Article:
It is great to be specific, but I would encourage variety as we approach the bulletin prayer list in public. There may be times to pray individually for everyone on the list. At times, we may want to emphasize certain parts of the list or summarize the list.

A prayer at the Lord’s Supper focuses on the death, resurrection, and return of Christ (“you proclaim the Lord’s death until he comes,” 1 Cor. 11:26). Jesus is our model for this. He is said to have “blessed” or “given thanks” for the bread and the cup (Matt. 26:26-28, 1 Cor. 11:23-25). The prayer for the bread should focus on what the bread means to us; the prayer for the fruit of the vine should focus on what it means to us. It can include reflections our attitude and purpose in communing. It shouldn’t be a general prayer including things like prayer for the sick.

The closing prayer prepares us to go out into the world and live the faith. Although I think it is appropriate to allude to the lesson and our hope to apply it to life, avoid the temptation to preach the lesson all over again. Remember that a prayer that doesn’t match its purpose seems out of place.

Praise of God invigorates prayer. It is all too easy for us to begin and end with our petitions. Remember to praise God. Read the Psalms or the prayers in the New Testament for examples of such praise.

People need to be able to hear the public prayer. How can they say “amen” (which means “so be it”), if they have not heard (see 1 Cor. 14:16)? Speak clearly, and speak into the microphone. You really can’t get too close to the pulpit or communion microphones. If the system squeals, please don’t back away. Allow the person on the sound board to adjust. Backing away only compounds this task.

The Lord’s Prayer is a model of simplicity, yet it is filled with great meaning. It encourages us to pray. God is not seeking great eloquence from us, but open hearts. May our public prayers be meaningful and pleasing to God.

Slapping the Bible Around

August 4, 2017 is a web site that deals with evolution, neuroscience, bioethics, intelligent design and other science-related issues. It is a work of the Discovery Institute which promotes a Judeo-Christian worldview. Recently, they posted an article that is actually about archaeology and DNA studies, but the point of the article was not the science, but how the science was reported in the popular press.

The science of the story seems reliable. DNA was taken from ancient Canaanite remains dating some 3700 years ago. The study found a startling overlap with modern-day DNA among the Lebanese. So far, so good.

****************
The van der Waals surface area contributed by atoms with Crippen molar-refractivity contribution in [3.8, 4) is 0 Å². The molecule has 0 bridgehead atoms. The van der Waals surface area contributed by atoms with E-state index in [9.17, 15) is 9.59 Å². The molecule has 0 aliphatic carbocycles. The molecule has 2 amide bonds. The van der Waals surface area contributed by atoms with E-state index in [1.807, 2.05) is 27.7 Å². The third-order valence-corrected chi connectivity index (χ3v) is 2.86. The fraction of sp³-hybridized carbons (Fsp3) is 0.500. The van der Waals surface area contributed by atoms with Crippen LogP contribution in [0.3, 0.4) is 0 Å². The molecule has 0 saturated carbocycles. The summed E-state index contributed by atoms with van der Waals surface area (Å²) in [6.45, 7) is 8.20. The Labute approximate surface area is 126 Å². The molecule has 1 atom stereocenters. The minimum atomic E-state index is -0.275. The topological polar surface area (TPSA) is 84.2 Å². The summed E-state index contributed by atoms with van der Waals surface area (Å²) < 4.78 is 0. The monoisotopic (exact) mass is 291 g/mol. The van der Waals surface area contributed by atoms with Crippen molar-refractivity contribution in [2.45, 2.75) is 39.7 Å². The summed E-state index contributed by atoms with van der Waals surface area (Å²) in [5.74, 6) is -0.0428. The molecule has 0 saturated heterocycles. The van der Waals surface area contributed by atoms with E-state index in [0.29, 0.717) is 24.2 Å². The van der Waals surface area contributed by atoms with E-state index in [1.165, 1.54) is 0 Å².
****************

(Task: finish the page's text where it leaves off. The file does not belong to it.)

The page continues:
But how was this story reported in the popular press. Here is a sample of headlines as given by

  • “Study disproves the Bible’s suggestion that the ancient Canaanites were wiped out” (The Telegraph)
  • “Bible says Canaanites were wiped out by Israelites but scientists just found their descendants living in Lebanon” (The Independent)
  • “Bronze Age DNA disproves the Bible’s claim that the Canaanites were wiped out: Study says their genes live on in modern-day Lebanese people” (Daily Mail)
  • “Scientists Find Evidence That Ancient Canaanites Survive Today: Was The Bible Wrong?” (Tech Times)
  • “New DNA study casts doubt on Bible claim” (Mother Nature Network)
  • “The Bible was WRONG: Civilisation God ordered to be KILLED still live and kicking” (Express)
  • “Genetic evidence suggests the Canaanites weren’t destroyed after all” (Ars Technica)

What’s wrong with the headlines? The headlines fail basic Bible knowledge. First, although Israel was supposed to completely destroy the Canaanite people in the cities they captured (Deut. 7:2), this is also pictured as driving these people out of the land (Exo. 23:28-31). In other words, flight was an option open to the Canaanites. People who flee can pass on DNA to their descendants. Second, Judges makes clear that Israel failed in removing the Canaanites (Judges 1:27-36). So, the Bible does not claim that the Canaanites were completely annihilated.

Some retractions have occurred, but I wonder how many people see the original headline versus those who see the retraction. The Bible has been under extreme scrutiny since the beginning of the Enlightenment. In my opinion, the Bible has stood up under the testing. But knowing our Bibles well will help us defend against those who are slapping the Bible around.